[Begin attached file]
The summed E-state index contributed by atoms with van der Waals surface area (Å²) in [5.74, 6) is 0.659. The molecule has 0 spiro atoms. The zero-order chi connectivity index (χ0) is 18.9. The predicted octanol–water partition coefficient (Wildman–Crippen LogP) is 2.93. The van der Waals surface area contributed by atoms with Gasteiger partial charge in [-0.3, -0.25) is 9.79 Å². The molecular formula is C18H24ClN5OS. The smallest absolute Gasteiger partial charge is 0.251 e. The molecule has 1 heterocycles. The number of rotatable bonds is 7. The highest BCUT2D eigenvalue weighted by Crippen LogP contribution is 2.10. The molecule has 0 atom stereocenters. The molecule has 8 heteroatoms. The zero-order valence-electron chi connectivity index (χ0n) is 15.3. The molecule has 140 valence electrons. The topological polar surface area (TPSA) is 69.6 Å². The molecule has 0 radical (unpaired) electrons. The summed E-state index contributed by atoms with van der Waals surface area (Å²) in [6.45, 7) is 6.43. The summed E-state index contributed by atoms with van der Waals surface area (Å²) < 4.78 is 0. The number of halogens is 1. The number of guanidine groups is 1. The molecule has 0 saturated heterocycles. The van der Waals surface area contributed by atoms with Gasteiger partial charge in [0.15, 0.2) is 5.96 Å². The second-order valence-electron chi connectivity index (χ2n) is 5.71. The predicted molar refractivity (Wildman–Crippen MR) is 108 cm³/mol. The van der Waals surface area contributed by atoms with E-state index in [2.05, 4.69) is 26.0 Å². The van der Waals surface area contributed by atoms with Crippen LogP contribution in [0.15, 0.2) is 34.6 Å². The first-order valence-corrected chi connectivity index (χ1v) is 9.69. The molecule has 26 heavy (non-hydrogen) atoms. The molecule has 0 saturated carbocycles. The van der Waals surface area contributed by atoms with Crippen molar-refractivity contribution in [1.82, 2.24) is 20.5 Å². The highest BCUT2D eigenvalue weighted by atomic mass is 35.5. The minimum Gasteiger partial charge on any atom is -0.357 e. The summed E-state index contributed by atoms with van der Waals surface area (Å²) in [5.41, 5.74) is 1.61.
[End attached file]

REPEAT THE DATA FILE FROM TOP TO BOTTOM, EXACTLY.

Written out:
The summed E-state index contributed by atoms with van der Waals surface area (Å²) in [5.74, 6) is 0.659. The molecule has 0 spiro atoms. The zero-order chi connectivity index (χ0) is 18.9. The predicted octanol–water partition coefficient (Wildman–Crippen LogP) is 2.93. The van der Waals surface area contributed by atoms with Gasteiger partial charge in [-0.3, -0.25) is 9.79 Å². The molecular formula is C18H24ClN5OS. The smallest absolute Gasteiger partial charge is 0.251 e. The molecule has 1 heterocycles. The number of rotatable bonds is 7. The highest BCUT2D eigenvalue weighted by Crippen LogP contribution is 2.10. The molecule has 0 atom stereocenters. The molecule has 8 heteroatoms. The zero-order valence-electron chi connectivity index (χ0n) is 15.3. The molecule has 140 valence electrons. The topological polar surface area (TPSA) is 69.6 Å². The molecule has 0 radical (unpaired) electrons. The summed E-state index contributed by atoms with van der Waals surface area (Å²) in [6.45, 7) is 6.43. The summed E-state index contributed by atoms with van der Waals surface area (Å²) < 4.78 is 0. The number of halogens is 1. The number of guanidine groups is 1. The molecule has 0 saturated heterocycles. The van der Waals surface area contributed by atoms with Gasteiger partial charge in [0.15, 0.2) is 5.96 Å². The second-order valence-electron chi connectivity index (χ2n) is 5.71. The predicted molar refractivity (Wildman–Crippen MR) is 108 cm³/mol. The van der Waals surface area contributed by atoms with E-state index in [2.05, 4.69) is 26.0 Å². The van der Waals surface area contributed by atoms with Crippen LogP contribution in [0.15, 0.2) is 34.6 Å². The first-order valence-corrected chi connectivity index (χ1v) is 9.69. The molecule has 26 heavy (non-hydrogen) atoms. The molecule has 0 saturated carbocycles. The van der Waals surface area contributed by atoms with Crippen molar-refractivity contribution in [1.82, 2.24) is 20.5 Å². The highest BCUT2D eigenvalue weighted by atomic mass is 35.5. The minimum Gasteiger partial charge on any atom is -0.357 e. The summed E-state index contributed by atoms with van der Waals surface area (Å²) in [5.41, 5.74) is 1.61.